Ida Weakens To Tropical Storm As Images Show Damage Caused By Extreme Conditions

The National Hurricane Centre announced Monday that Ida was downgraded from a tropical storm to a hurricane storm. Parts of Louisiana and Mississippi are now facing high winds, a dangerous storm surge, flash flooding, and other hazards. One person has been declared dead, and over one million people remain without power in both Louisiana and Mississippi.

As Hurricane Ida approaches, a man snaps pictures of the high waves on Lake Pontchartrain.

The Key Facts

Ida, a Category 4 hurricane, made landfall Sunday morning with sustained winds up to 60 mph. These winds are expected to diminish over the next few days. According to the NHC, a tropical storm warning has been issued for portions of Louisiana, including Metropolitan New Orleans and Lake Pontchartrain. Authorities in Alliance, Louisiana reported a levee collapse in the early hours Monday morning. Residents were advised to seek higher ground. According to the Ascension Parish Sheriff's Office, one person died in Louisiana on Sunday at 8:30 p.m. after suffering injuries from a fallen tree. Late Sunday, President Biden declared a major catastrophe in Louisiana. This allowed federal funding to be released and provided assistance for affected residents, businesses, as well as local governments. Flash flood warnings remain in effect until 9:15 a.m. CDT for parts of southwestern Mississippi and southeastern Louisiana. Warnings have been issued for southeastern Louisiana.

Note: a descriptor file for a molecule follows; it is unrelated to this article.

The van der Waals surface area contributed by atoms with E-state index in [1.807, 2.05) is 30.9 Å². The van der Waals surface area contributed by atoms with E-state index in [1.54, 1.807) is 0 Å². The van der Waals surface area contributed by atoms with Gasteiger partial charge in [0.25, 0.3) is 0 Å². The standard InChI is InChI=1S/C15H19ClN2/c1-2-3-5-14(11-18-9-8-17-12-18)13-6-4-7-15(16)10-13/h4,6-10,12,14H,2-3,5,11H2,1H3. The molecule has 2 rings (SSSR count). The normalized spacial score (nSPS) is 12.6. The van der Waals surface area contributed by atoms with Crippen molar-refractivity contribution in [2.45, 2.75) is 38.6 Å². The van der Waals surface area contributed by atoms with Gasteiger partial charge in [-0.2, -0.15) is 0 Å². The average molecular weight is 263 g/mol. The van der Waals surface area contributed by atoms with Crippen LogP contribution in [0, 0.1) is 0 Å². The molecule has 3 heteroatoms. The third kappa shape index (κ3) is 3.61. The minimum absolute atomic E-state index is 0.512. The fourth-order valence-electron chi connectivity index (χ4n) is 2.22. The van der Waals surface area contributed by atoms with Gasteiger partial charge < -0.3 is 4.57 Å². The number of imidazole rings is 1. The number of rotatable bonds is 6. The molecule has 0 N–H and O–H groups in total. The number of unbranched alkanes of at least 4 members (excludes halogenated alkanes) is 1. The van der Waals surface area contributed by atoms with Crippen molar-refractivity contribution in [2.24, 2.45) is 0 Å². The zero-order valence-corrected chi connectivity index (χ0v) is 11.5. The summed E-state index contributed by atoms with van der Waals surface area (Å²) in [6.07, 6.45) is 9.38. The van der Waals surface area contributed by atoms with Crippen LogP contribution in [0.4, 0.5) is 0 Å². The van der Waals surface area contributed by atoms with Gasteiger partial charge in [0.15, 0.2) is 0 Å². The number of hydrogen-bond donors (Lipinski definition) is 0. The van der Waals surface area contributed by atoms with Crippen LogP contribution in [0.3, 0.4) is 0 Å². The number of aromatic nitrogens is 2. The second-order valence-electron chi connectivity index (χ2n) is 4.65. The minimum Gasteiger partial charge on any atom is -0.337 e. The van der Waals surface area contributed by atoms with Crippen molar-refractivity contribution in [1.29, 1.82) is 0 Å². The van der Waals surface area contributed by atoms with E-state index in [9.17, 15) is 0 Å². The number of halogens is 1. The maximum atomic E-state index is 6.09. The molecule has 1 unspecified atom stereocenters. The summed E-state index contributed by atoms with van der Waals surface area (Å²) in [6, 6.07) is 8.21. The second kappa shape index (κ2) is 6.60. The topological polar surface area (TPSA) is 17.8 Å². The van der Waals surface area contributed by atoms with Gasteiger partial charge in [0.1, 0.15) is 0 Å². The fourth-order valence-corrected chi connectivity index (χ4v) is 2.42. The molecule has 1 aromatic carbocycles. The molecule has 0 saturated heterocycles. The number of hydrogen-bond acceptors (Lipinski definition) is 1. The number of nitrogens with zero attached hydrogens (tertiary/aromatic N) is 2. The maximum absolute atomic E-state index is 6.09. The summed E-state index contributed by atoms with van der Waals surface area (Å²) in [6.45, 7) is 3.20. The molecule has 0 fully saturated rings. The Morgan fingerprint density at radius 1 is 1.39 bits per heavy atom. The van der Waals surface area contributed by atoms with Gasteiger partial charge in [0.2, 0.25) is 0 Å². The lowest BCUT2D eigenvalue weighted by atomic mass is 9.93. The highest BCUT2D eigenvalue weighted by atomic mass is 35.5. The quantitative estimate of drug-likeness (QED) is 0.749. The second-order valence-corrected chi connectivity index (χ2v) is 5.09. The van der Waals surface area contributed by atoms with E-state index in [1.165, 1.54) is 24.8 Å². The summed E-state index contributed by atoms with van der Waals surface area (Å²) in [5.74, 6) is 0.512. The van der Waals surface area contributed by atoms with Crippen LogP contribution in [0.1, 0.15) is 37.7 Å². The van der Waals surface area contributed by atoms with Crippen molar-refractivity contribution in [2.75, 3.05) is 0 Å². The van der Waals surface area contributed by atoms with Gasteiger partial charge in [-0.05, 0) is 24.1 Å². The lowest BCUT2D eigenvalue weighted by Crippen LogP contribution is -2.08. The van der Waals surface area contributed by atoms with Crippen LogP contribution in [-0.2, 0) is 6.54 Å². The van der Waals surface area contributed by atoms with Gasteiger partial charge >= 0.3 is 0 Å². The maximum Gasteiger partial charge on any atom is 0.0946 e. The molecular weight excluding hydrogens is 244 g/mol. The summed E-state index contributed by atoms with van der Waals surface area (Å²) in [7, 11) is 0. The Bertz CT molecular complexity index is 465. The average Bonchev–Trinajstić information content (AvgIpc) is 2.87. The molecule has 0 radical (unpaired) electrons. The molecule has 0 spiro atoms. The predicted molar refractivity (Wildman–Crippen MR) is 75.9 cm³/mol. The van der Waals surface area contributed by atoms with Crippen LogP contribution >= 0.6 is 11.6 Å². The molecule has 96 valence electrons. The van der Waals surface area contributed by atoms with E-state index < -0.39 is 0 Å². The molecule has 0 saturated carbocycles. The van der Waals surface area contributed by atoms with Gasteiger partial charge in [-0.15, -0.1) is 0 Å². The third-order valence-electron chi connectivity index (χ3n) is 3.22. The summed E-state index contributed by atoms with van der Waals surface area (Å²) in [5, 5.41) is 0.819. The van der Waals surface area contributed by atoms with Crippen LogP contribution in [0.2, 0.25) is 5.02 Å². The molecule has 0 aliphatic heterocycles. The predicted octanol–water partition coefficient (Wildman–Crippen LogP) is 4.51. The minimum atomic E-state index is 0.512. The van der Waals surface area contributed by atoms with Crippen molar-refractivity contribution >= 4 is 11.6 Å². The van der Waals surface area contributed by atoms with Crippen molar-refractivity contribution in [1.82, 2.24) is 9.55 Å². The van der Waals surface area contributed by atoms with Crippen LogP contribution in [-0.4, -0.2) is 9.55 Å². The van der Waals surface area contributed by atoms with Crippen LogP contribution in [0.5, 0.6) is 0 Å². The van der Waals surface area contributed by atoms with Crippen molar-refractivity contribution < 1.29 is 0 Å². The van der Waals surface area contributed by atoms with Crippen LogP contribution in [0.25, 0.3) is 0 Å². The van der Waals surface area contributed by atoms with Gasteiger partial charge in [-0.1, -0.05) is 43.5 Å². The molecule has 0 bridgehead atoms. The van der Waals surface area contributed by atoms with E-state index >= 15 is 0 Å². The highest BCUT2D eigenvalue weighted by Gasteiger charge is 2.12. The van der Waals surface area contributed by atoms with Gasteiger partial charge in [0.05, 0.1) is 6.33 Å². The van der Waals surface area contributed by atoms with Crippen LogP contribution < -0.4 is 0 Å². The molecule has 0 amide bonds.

What to Watch

Ida will become a tropical depression on Monday night. Forecasters predicted that it will cross central and northeastern Mississippi on Monday afternoon and night and then travel across the Tennessee Valley on Tuesday.

Important Quote

We are all tired. We are all tired, New Orleans' National Weather Service tweeted Monday. It was difficult, but we now look forward. Weather hazards are still in force so you should be extra safe today. If there is extensive damage, do not go out. DO NOT TRAVEL TOWARDS DUTCHED POWERLINES. Stay tuned for more information after the storm.

This is an ongoing story that will be updated.

New Orleans police examine the debris left behind by Hurricane Ida's destruction of a building in New Orleans. ASSOCIATED PRS

A man walks past a section of roof that was torn off a French Quarter building by Hurricane Ida winds on Sunday, August 29, 2021 in New Orleans ASSOCIATED PRS

A half-submerged vehicle lies in a ditch near a flooded highway, as the outer bands of Hurricane Ida arrive Sunday August 29, 2021 in Bay Saint Louis (Mississippi ASSOCIATED PRS).

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